Private bus operators brought public transport to a halt in Belgrade on Monday 29 May, when they took their vehicles off the streets to demand higher ticket prices. Some 300 private bus drivers parked near downtown Belgrade, waiting to see if the government would respond to their request, while thousands of people waited for hours at bus stations. "We can simply no longer work at this price. In a month or so, we will be ex-transporters anyway," said Miloš Paunović, the head of the transporters' crisis committee. Around 800 private buses account for the bulk of public transport in Belgrade, because the city is unable to renew an aging fleet or keep up repairs. Serbia's government makes the decisions on any price hikes, including those of public transport. Ticket prices have remained unchanged since 1996. The Yugoslav Dinar has since been devalued twice in that time, once officially in April 1998 and then unofficially last Thursday. "We can't compare the ticket price of YUD (Yugoslav Dinars) three (USD 0.06 at the black market rate) with anything," said Paunović (Blic, 30 May).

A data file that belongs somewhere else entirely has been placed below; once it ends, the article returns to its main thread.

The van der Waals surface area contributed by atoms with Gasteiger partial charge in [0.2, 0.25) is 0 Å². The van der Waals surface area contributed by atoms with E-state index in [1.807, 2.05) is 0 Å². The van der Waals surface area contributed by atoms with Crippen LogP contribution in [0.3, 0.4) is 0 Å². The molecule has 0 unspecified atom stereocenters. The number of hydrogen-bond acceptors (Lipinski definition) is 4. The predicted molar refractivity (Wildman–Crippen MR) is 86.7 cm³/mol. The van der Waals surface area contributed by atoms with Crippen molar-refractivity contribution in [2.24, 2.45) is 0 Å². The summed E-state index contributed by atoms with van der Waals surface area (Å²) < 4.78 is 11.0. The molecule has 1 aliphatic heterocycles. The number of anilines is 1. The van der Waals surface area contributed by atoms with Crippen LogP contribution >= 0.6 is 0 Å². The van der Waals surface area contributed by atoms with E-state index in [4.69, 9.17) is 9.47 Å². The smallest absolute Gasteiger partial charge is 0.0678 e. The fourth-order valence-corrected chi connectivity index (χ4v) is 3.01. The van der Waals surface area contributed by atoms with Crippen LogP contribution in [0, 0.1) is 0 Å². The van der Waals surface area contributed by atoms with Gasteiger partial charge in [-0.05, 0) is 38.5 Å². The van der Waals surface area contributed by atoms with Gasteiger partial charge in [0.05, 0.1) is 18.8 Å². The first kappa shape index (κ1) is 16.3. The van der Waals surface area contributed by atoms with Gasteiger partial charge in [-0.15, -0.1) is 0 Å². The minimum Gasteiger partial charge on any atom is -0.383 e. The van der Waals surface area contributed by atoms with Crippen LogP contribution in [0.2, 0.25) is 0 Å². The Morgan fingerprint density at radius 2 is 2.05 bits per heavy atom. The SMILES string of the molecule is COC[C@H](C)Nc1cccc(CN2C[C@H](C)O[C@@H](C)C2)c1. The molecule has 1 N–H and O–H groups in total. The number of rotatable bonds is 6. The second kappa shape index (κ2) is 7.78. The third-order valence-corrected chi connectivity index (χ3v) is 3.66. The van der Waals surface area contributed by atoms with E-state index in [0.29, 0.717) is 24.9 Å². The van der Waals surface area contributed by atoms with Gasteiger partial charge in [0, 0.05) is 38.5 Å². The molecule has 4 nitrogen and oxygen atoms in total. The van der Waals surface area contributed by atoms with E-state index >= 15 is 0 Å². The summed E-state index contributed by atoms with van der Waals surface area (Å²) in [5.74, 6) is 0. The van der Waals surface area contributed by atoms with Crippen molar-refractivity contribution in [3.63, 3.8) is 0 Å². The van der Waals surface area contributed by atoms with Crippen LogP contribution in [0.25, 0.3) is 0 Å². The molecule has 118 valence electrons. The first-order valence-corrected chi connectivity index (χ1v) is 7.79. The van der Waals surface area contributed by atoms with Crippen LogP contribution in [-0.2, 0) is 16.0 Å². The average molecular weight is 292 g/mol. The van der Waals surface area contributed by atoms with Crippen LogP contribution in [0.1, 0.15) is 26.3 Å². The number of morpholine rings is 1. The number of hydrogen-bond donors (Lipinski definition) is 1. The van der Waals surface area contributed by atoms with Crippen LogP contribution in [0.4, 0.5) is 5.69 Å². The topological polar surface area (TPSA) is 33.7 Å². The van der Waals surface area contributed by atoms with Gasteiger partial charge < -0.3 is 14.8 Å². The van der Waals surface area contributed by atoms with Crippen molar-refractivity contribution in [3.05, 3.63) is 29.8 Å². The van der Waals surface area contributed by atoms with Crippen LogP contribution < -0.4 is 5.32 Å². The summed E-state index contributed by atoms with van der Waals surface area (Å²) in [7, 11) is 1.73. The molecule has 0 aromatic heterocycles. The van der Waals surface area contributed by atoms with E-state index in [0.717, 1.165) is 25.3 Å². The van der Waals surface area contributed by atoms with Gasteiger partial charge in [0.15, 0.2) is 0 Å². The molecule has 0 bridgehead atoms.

On Thursday 1 June, Serbia's government said it had taken control of public transport in Belgrade. A top official from the government said, "The government has decided to take over the city's transportation, because of the difficult situation that the city authorities have brought it to," said Nikola Sainović, a top official in the SPS. The city council described this move as "illegal" and said, "The government's decision does not have a basis in any law and represents the political will of the ruling coalition and the punishment of Belgraders for choosing democratic authorities" (Beta).